My little Nachman is just starting to talk. What is so wonderful about these first words is their utter simplicity. A toddler really captures the essence of each word, as they hear it. Shoe becomes choo, book is boo, and cheerios are rows. A siddur is dur, and Amen, a hearty “Meh!”. If only I could get my kids through the dinner-to-bed-via-the bathroom rush with a few short syllables…
When I hear my son capturing the simple essence of each word, and still being able to communicate his needs, I realize that he has also captured the essence of Rabbi Nachman’s advice to those who wish to live a life of Torah: Keep It Simple. As my son is showing me so clearly, even the most simple of interpretations can fully communicate our desires. And this has really resonated with me during this year’s Pesach cleaning countdown.
It seems to me that the Torah lessons and weekly Torah portions that I receive via friends and various other blogs and mailing lists are becoming more and more sophisticated. So many different levels of meaning, interpretations, commentaries and sources are being quoted. I have to admit, I am torn. On the one hand, there is the sublime depth and sheer Divine magnitude of Torah, which somehow needs to be conveyed and treasured. On the other hand, it is The Living Torah, meant to be lived, experienced and maintained by ordinary people, on a daily basis. Indeed, I regularly ping-pong between the two.
But this Pesach, I’m clinging to simplicity. And I’m changing over for good.
I was cleaning out some kitchen cupboards, thinking about how I was just not “connecting” to the task. I wasn’t really grasping the “chametz” as I should be. I wasn’t getting in touch with my “spiritual cleanout”. Was it my inflated pride? Or other insidious traits? Perhaps it was my stubborn materialism, or ….. Wait!
This was not going well at all. I was starting to feel pretty bad about myself! On top of which, I was not getting any cleaning done!
These are the moments I thank Hashem for Rabbi Nachman’s advice to cling to as I slowly begin to descend that slippery slope called “anxiety”.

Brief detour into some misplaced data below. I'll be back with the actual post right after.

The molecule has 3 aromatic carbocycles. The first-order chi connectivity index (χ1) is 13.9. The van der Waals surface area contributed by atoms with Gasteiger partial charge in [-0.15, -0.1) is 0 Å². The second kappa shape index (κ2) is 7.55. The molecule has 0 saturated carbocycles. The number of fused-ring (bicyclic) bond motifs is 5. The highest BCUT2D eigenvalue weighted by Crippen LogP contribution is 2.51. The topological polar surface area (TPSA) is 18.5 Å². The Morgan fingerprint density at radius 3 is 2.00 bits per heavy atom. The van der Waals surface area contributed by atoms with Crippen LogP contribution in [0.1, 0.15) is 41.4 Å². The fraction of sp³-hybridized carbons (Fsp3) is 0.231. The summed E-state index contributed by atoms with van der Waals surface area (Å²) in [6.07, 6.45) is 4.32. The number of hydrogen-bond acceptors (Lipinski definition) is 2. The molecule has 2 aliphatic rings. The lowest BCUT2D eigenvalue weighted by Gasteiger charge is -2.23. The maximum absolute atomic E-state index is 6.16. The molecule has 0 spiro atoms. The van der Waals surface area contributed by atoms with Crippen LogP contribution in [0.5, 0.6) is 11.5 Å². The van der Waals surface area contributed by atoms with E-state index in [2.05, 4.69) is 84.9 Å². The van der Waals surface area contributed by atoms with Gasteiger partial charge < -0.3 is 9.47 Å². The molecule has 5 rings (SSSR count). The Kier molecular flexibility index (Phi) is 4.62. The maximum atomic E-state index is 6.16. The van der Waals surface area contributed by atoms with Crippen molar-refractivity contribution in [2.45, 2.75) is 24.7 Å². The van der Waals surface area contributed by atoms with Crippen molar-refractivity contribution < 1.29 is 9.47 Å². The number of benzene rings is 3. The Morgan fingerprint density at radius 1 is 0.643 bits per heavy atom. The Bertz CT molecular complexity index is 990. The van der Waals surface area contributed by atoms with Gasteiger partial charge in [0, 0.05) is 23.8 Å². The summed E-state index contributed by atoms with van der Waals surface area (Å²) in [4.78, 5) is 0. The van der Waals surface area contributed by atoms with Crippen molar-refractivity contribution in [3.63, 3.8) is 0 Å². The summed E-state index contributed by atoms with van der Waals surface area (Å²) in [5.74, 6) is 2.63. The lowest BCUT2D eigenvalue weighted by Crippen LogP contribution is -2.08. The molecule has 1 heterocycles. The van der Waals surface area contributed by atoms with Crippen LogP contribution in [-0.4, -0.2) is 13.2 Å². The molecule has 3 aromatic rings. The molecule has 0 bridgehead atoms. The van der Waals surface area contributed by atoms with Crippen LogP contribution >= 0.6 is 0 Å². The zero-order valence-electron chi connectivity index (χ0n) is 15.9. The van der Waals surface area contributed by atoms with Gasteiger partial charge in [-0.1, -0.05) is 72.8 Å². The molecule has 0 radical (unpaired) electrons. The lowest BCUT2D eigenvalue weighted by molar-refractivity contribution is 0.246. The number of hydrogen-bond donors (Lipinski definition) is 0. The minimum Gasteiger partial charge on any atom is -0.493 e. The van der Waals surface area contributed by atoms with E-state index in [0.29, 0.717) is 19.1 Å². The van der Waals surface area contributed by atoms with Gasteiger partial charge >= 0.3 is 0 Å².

I took a deep breath and reminded myself to Keep It Simple. I’m cleaning the cupboards because Hashem wants me to. I’m making Hashem happy. That’s right. The Creator of the Universe is proud of me right now, because I’m willing to invest a little elbow grease and a lot of Sano wipes, just for Him.
And you know what? I actually felt cleansed, myself. As if I had just dusted a year’s worth of internal spiritual cobwebs.
I realized, relieved, that even if we don’t really fully understand what we are doing, or are even unconscious of the meaning as we do it, that we will still benefit from the action spiritually if we are doing it purely and simply because the Creator wants us to, and because we want to please Him.
I realized that, surely, since not everyone is an “intellectual”, then to be fair, even those who don’t or can’t understand the commandments won’t fall short of their Divine benefit if performed with simple desire. That, like my little Nachman, even when we are communicating our desire to do Hashem’s will through the simplest essence of each commandment: Hashem will understand us.
As King Solomon said, there is a time for everything. There is a time for plunging the depths, and for soaring the heights. And then, as Rabbi Nachman instructs, there is a time for maintaining an even keel, smooth sailing, and sheer simplicity. He explicitly warns against overzealousness in the mitzvah department, and spoke, even joked, about this subject regarding Pesach stringencies in particular.
Sometimes, with all the wonderful wisdom out there to absorb and ingest, I get a little overwhelmed around festival time. I observe that while all that intellectual stimulation may give my brain a workout: my heart, left out in the cold and on the sidelines, atrophies.
Somehow, Keeping It Simple awakens my heart and stokes the embers of my soul. It’s not just a nifty slogan. It is the essence of following the Torah. It is this generation’s jargon for “Na’aseh, Venishma”- We Shall Do, and We Shall Hear. Rabbi Nachman takes us all the way back to Mount Sinai to the original Keep It Simple statement, made by the Jewish People as they prepared to receive the Torah from G-d.
So, while I’m de-crumbing the freezer and de-crusting the sofa: I’ll simply – yet somehow, sublimely – be doing Hashem’s will.
What could simply be better?